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Every week, the NYU Entrepreneurial Institute elects a Startup of the Week (SOTW). We then invite the founders of these startups to share a blog post with our community. These posts can be inspirational, educational, or entertaining. Founders can share founding stories, resources, lessons, or any other topic of their choice.
This blog post was written by the team at OnSight, co-founded by Achiau Ludomirsky (Pediatric Cardiologist at NYU Langone Health).
Every physician has a love-hate relationship with a medical condition, one that is more challenging, tough to treat, or very harmful to their patients. For Achiau Ludomirsky, MD, Pediatric Cardiologist at NYU Langone Health, Hypertrophic cardiomyopathy (HCM) is it. HCM is a condition in which the heart becomes thickened without a known cause, and at its worst, it may cause heart failure and even sudden cardiac death. Twenty-three-year-old Hank Gathers, a basketball star at Loyola Marymount University in LA, whose sudden death made headlines after the young athlete collapsed during the semifinals of the 1990 WCC Tournament, brought HCM to the public awareness. Now imagine that every school or college nurse had a simple way to use an ultrasound device which would allow them to perform an echocardiography on all students and detect abnormalities; those students could then be referred for further workup with a Pediatrician and a Cardiologist to receive treatment as needed.
Every electronic and computer science engineer has a love-hate relationship with a scientific challenge, one that is hard to crack and requires applying out-of-the-box thinking with a good amount of tech savviness. One that makes them skip meals and chase rabbits down the hole. For Co-Founders Itay Kezurer and Prof. Yaron Lipman from the Applied Math and Computer Science Department in the Weizmann Institute of Science in Israel, the potential of Artificial Intelligence (AI) technology that enables real-time expert level ultrasound scans without expert level experience and training was that kind of challenge. Using Geometrical Deep Learning, they designed a computerized 4D model of the heart. If the 4D model could potentially provide valuable diagnostic information to Cardiologists and improve patient care, it would be a great cause for pouring blood sweat and tears over complex algorithms and mathematical models.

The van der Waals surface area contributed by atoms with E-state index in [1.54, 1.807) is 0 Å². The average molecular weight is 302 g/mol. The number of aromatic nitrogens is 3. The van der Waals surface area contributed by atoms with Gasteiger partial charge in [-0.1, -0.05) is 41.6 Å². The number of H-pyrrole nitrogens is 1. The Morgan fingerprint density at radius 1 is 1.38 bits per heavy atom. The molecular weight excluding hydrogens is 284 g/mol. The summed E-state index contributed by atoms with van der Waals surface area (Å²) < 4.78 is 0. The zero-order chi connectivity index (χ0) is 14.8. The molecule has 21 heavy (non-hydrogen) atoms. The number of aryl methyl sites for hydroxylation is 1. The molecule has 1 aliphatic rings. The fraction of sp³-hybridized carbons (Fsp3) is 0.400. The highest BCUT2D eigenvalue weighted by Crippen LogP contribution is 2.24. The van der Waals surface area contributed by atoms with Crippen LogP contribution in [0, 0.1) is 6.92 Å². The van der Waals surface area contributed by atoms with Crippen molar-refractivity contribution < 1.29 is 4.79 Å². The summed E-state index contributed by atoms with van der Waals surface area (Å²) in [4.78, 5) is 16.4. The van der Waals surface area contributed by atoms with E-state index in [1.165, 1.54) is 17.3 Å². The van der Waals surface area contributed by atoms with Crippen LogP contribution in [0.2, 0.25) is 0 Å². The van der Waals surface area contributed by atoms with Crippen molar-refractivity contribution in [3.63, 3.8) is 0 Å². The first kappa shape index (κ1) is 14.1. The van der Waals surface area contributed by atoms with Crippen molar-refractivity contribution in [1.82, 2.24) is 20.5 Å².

Luckily, in 2015, the paths of the physician and engineers crossed and they married the passion for improved patient care with technology prowess, in pursuit of innovating the Cardiac world. Their journey started with the simple question - what if we could? What if we could detect heart malformations early? This simple question pointed the team to the bottlenecks in many of the echocardiography departments across the US, as well as the long waiting lists. The next obvious question was what if we could shorten the echocardiography time? By using AI, the team could shorten the image acquisition process. What else can be challenged in the realm of echocardiography? Could they put this device under less experienced hands? Yes. However, it will require additional software capabilities to provide guidance for the untrained “sonographer”, so they could properly hold the handheld transducer. The software will also need to assess image quality and instruct the user to retake images or change position as needed. Who could benefit from these developments? Patients in places with limited access to hospitals or specialists such as rural areas, underserved regions, and underdeveloped countries.
After working on a proof of concept, OnSight Medical was founded in 2018. Fast forward to 2020, OnSight Medical is making significant strides towards its goal of enhancing and expanding access to cardiac ultrasound to underserved populations. Most recently, the company won the TCT 2020 Shark Tank Innovation Competition. This competition took place during the Transcatheter Cardiovascular Therapeutics (TCT) - the world’s premier educational meeting specializing in interventional cardiovascular medicine. Based on criteria including unmet clinical need, technology differentiation, IP position/viability, biological proof of concept, regulatory pathway, and commercialization potential, OnSight surpassed the six finalist companies and won the award.
OnSight Medical’s technology is currently being developed. To learn more about the company and to subscribe to company updates, head to www.onsight-med.com